When we give up this illusion of control, we may begin to realize our goals. As Erich Fromm in To Have or To Be? believed, it is when we forget about ourselves and what we want that we are able to respond fully and spontaneously to other people, that new ideas are given birth and that our conversation comes to life. In a real dialogue we "begin to dance together."

An illustration comes to mind. One of our clients has launched a capital campaign to build a new facility. One of the major gift prospects was asked to host an informational meeting in his conference room for a group of people whose support is important to the campaign. In following up, we didn’t approach him with a particular gift in mind, but a more general role he could effectively perform in the campaign. The ensuing discussion was a true dialogue as we spontaneously explored a variety of ideas. The result was a commitment to a gift and a leadership role far beyond what we would have planned in advance. It came about because we did not try to control the conversation, we wondered aloud together about possibilities, and the project became his as well as ours.

When we go about our work in this way, a donor or prospective donor becomes a wonder to us. We are able to penetrate the exterior to find inside this wonderful creation of God’s imagination. Each and every one of us are awesome creations — that is, we fill one another with awe.

So many of us, so much of the time look without really seeing. Robert Greenleaf in Servant Leadership believes that we wear blinders which block our access to awareness. These blinders include our conscious learning. So, in a sense we have to forget what we have learned about development. Then, he suggests, "set forth upon your journey may be given the secret of the kingdom: awe and wonder before the majesty and the mystery of all creation."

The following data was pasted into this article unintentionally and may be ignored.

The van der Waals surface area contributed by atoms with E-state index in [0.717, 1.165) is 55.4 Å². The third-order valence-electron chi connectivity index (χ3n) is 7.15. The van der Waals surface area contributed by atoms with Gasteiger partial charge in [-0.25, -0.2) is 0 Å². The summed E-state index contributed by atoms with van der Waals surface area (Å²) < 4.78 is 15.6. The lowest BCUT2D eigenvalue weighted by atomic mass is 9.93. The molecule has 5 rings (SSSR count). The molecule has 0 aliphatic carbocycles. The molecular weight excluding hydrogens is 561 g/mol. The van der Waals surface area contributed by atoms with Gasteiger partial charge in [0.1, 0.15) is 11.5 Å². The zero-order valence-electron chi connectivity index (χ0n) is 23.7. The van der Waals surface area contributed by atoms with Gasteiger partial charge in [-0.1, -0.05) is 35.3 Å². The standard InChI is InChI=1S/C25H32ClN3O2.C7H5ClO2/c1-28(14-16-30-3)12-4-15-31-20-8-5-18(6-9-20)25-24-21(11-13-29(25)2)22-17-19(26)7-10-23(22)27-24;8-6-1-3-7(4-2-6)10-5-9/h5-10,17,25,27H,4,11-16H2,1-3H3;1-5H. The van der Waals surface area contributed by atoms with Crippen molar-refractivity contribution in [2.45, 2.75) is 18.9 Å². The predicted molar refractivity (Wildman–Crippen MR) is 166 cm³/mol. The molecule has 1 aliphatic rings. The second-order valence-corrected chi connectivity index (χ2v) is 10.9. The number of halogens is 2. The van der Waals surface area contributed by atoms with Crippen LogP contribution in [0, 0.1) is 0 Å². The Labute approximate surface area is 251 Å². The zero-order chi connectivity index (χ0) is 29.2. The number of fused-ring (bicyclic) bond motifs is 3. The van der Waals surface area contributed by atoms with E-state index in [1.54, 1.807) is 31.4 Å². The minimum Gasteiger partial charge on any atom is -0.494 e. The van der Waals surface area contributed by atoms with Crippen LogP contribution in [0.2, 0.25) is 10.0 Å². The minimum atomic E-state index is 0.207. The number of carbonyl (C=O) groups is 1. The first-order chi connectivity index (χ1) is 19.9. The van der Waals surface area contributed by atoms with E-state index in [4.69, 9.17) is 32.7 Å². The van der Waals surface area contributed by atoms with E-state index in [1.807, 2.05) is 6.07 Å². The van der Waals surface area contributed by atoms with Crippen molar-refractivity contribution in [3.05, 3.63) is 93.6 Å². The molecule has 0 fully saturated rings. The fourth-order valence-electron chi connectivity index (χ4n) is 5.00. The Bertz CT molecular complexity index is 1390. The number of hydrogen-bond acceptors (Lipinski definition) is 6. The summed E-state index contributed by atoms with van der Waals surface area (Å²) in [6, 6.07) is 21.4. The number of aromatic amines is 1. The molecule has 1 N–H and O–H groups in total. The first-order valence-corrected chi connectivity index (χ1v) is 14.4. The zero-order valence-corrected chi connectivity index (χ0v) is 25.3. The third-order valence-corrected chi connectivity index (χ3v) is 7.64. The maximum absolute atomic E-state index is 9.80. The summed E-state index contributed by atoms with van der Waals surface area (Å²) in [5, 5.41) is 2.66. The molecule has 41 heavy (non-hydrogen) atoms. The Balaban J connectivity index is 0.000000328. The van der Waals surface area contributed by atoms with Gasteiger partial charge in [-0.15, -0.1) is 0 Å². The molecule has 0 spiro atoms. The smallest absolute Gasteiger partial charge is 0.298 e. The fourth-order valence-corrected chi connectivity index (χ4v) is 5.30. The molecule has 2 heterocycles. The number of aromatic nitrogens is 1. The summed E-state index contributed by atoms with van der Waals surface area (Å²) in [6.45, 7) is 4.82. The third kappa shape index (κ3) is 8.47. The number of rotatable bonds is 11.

Duncan reminds us that "Wonder is not curiosity. Wonder is to curiosity what ecstasy is to mere pleasure. Wonder is not astonishment, either, Astonishment is too brief. The only definable limit to the duration of wonder is the limit of our ability to remain open." It is not easy to throw our blinders aside and to be open to others. We are so trained to be intentional, to be goal-directed, to be in control, that it feels unnatural to let go. The limit of our ability to remain open is a test of our self-assurance and our determination as well as our endurance.

Wonder is a pleasurable state. Duncan confesses, "Wonder is my second favorite condition to be in, after love, and I sometimes wonder whether there’s a difference: maybe love is just wonder aimed at a beloved. Wonder is like grace, in that it’s not a condition we grasp: wonder grasps us."

We need to be child-like again in our relationships with our donors. We need to hear that small voice singing, "How I wonder what you are!"

If you are in a position that does not allow you to cultivate this sense of wonder, you may be misplaced. We work with clients who seek this kind of development professional. If you are curious, contact us. You may find with Duncan that "Wonder is anything closed, suddenly opening: anything at all opening."

Suggested readings:

Bugbee, Henry, The Inward Morning, to be republished by the Georgia University Press in 1999.

Fromm, Erich, To Have Or To Be?, Bantam Books, New York, 1981.

Greenleaf, Robert, Servant Leadership, Paulist Press, Mahwah, New Jersey, 1977.

Michael R. Maude, ACFRE, FAHP
Partners In Philanthropy